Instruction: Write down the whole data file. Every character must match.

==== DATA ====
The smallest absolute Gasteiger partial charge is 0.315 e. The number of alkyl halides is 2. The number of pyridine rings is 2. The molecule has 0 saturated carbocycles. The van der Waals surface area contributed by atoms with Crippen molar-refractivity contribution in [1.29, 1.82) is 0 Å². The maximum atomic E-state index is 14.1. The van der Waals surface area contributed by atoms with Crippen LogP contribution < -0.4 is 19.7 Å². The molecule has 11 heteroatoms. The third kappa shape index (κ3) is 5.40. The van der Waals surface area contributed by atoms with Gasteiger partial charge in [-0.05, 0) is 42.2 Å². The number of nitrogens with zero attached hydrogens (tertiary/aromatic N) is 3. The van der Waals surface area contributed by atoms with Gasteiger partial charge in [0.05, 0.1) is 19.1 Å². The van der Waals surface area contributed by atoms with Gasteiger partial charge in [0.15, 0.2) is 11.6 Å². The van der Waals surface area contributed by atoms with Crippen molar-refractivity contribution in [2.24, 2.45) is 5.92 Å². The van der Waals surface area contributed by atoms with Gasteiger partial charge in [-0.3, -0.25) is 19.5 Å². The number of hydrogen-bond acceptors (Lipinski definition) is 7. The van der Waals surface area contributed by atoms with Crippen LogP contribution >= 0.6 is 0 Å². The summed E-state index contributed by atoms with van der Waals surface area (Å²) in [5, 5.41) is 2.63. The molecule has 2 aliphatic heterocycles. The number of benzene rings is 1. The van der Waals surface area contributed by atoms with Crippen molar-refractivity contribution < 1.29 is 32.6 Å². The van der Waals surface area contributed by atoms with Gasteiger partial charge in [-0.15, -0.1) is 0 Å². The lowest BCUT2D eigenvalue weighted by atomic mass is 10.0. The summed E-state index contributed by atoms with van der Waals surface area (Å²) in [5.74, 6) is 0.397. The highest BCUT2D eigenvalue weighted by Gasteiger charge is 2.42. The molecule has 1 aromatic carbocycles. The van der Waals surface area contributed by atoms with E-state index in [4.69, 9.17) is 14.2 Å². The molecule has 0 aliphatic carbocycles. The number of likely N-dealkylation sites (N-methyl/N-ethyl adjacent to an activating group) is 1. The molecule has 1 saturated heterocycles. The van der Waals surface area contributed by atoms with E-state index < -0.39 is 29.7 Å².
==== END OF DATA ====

The smallest absolute Gasteiger partial charge is 0.315 e. The number of alkyl halides is 2. The number of pyridine rings is 2. The molecule has 0 saturated carbocycles. The van der Waals surface area contributed by atoms with Crippen molar-refractivity contribution in [1.29, 1.82) is 0 Å². The maximum atomic E-state index is 14.1. The van der Waals surface area contributed by atoms with Crippen LogP contribution < -0.4 is 19.7 Å². The molecule has 11 heteroatoms. The third kappa shape index (κ3) is 5.40. The van der Waals surface area contributed by atoms with Gasteiger partial charge in [-0.05, 0) is 42.2 Å². The number of nitrogens with zero attached hydrogens (tertiary/aromatic N) is 3. The van der Waals surface area contributed by atoms with Gasteiger partial charge in [0.05, 0.1) is 19.1 Å². The van der Waals surface area contributed by atoms with Gasteiger partial charge in [0.15, 0.2) is 11.6 Å². The van der Waals surface area contributed by atoms with Crippen molar-refractivity contribution in [2.24, 2.45) is 5.92 Å². The van der Waals surface area contributed by atoms with Gasteiger partial charge in [-0.3, -0.25) is 19.5 Å². The number of hydrogen-bond acceptors (Lipinski definition) is 7. The van der Waals surface area contributed by atoms with Crippen LogP contribution >= 0.6 is 0 Å². The summed E-state index contributed by atoms with van der Waals surface area (Å²) in [5, 5.41) is 2.63. The molecule has 2 aliphatic heterocycles. The number of benzene rings is 1. The van der Waals surface area contributed by atoms with Crippen molar-refractivity contribution < 1.29 is 32.6 Å². The van der Waals surface area contributed by atoms with Gasteiger partial charge in [-0.15, -0.1) is 0 Å². The lowest BCUT2D eigenvalue weighted by atomic mass is 10.0. The summed E-state index contributed by atoms with van der Waals surface area (Å²) in [5.74, 6) is 0.397. The highest BCUT2D eigenvalue weighted by Gasteiger charge is 2.42. The molecule has 1 aromatic carbocycles. The van der Waals surface area contributed by atoms with E-state index in [4.69, 9.17) is 14.2 Å². The molecule has 0 aliphatic carbocycles. The number of likely N-dealkylation sites (N-methyl/N-ethyl adjacent to an activating group) is 1. The molecule has 1 saturated heterocycles. The van der Waals surface area contributed by atoms with E-state index < -0.39 is 29.7 Å².